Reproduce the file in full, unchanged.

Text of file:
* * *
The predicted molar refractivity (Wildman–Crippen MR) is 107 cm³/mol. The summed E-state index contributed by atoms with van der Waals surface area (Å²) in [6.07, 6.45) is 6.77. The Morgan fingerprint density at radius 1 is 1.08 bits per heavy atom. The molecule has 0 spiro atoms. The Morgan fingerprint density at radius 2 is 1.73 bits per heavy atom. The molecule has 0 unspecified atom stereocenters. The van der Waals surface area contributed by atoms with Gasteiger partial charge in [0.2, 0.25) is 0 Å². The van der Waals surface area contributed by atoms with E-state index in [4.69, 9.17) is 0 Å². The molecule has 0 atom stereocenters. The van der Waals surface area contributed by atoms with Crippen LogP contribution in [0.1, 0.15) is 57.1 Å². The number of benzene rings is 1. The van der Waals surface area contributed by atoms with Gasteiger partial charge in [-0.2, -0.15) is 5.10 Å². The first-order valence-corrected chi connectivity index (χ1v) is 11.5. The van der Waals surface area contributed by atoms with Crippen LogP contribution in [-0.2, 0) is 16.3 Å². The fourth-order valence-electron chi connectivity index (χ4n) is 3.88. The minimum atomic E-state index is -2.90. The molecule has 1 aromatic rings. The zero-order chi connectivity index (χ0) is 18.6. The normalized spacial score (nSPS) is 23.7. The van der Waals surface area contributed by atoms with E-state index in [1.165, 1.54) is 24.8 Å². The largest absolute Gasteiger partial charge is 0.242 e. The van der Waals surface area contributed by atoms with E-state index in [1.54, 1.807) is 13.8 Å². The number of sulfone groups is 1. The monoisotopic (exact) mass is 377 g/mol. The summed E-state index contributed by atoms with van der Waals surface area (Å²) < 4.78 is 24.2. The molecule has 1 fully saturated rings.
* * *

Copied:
The predicted molar refractivity (Wildman–Crippen MR) is 107 cm³/mol. The summed E-state index contributed by atoms with van der Waals surface area (Å²) in [6.07, 6.45) is 6.77. The Morgan fingerprint density at radius 1 is 1.08 bits per heavy atom. The molecule has 0 spiro atoms. The Morgan fingerprint density at radius 2 is 1.73 bits per heavy atom. The molecule has 0 unspecified atom stereocenters. The van der Waals surface area contributed by atoms with Gasteiger partial charge in [0.2, 0.25) is 0 Å². The van der Waals surface area contributed by atoms with E-state index in [4.69, 9.17) is 0 Å². The molecule has 0 atom stereocenters. The van der Waals surface area contributed by atoms with Crippen LogP contribution in [0.1, 0.15) is 57.1 Å². The number of benzene rings is 1. The van der Waals surface area contributed by atoms with Gasteiger partial charge in [-0.2, -0.15) is 5.10 Å². The first-order valence-corrected chi connectivity index (χ1v) is 11.5. The van der Waals surface area contributed by atoms with Crippen LogP contribution in [-0.2, 0) is 16.3 Å². The fourth-order valence-electron chi connectivity index (χ4n) is 3.88. The minimum atomic E-state index is -2.90. The molecule has 1 aromatic rings. The zero-order chi connectivity index (χ0) is 18.6. The normalized spacial score (nSPS) is 23.7. The van der Waals surface area contributed by atoms with E-state index in [1.165, 1.54) is 24.8 Å². The largest absolute Gasteiger partial charge is 0.242 e. The van der Waals surface area contributed by atoms with E-state index in [1.54, 1.807) is 13.8 Å². The number of sulfone groups is 1. The monoisotopic (exact) mass is 377 g/mol. The summed E-state index contributed by atoms with van der Waals surface area (Å²) < 4.78 is 24.2. The molecule has 1 fully saturated rings.